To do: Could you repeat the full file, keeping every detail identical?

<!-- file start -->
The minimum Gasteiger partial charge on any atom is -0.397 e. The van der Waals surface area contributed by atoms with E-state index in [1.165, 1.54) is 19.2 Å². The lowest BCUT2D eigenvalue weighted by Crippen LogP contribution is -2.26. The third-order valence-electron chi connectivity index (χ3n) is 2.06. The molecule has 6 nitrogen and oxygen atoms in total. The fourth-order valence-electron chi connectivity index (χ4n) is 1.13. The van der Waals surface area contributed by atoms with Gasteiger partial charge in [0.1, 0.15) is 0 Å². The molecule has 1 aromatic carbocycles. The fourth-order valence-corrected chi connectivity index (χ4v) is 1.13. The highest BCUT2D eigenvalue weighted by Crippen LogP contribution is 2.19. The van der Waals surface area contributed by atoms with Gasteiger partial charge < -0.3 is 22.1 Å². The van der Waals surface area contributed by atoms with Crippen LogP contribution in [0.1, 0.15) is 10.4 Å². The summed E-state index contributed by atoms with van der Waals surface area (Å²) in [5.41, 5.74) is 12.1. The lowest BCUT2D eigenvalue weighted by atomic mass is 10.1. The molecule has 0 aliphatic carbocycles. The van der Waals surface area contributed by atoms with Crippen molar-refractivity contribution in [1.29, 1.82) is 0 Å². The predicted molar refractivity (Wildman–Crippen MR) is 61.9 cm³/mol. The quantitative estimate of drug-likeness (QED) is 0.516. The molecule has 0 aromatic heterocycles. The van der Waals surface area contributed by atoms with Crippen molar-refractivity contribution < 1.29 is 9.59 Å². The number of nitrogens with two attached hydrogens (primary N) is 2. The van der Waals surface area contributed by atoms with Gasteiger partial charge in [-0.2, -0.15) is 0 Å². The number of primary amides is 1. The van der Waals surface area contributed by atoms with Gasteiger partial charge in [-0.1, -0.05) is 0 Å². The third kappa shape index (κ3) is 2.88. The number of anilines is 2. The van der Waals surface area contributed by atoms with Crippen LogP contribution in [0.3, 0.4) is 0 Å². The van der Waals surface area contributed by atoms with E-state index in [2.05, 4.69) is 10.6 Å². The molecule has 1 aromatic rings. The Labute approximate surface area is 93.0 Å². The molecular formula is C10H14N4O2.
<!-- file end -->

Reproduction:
The minimum Gasteiger partial charge on any atom is -0.397 e. The van der Waals surface area contributed by atoms with E-state index in [1.165, 1.54) is 19.2 Å². The lowest BCUT2D eigenvalue weighted by Crippen LogP contribution is -2.26. The third-order valence-electron chi connectivity index (χ3n) is 2.06. The molecule has 6 nitrogen and oxygen atoms in total. The fourth-order valence-electron chi connectivity index (χ4n) is 1.13. The van der Waals surface area contributed by atoms with Gasteiger partial charge in [0.1, 0.15) is 0 Å². The molecule has 1 aromatic carbocycles. The fourth-order valence-corrected chi connectivity index (χ4v) is 1.13. The highest BCUT2D eigenvalue weighted by Crippen LogP contribution is 2.19. The van der Waals surface area contributed by atoms with Gasteiger partial charge < -0.3 is 22.1 Å². The van der Waals surface area contributed by atoms with Crippen LogP contribution in [0.1, 0.15) is 10.4 Å². The summed E-state index contributed by atoms with van der Waals surface area (Å²) in [5.41, 5.74) is 12.1. The lowest BCUT2D eigenvalue weighted by atomic mass is 10.1. The molecule has 0 aliphatic carbocycles. The van der Waals surface area contributed by atoms with Crippen molar-refractivity contribution in [1.29, 1.82) is 0 Å². The predicted molar refractivity (Wildman–Crippen MR) is 61.9 cm³/mol. The quantitative estimate of drug-likeness (QED) is 0.516. The molecule has 0 aromatic heterocycles. The van der Waals surface area contributed by atoms with Crippen molar-refractivity contribution < 1.29 is 9.59 Å². The number of nitrogens with two attached hydrogens (primary N) is 2. The van der Waals surface area contributed by atoms with Gasteiger partial charge in [-0.2, -0.15) is 0 Å². The number of primary amides is 1. The van der Waals surface area contributed by atoms with Gasteiger partial charge in [-0.1, -0.05) is 0 Å². The third kappa shape index (κ3) is 2.88. The number of anilines is 2. The van der Waals surface area contributed by atoms with Crippen LogP contribution in [0.3, 0.4) is 0 Å². The van der Waals surface area contributed by atoms with E-state index in [2.05, 4.69) is 10.6 Å². The molecule has 1 aromatic rings. The Labute approximate surface area is 93.0 Å². The molecular formula is C10H14N4O2.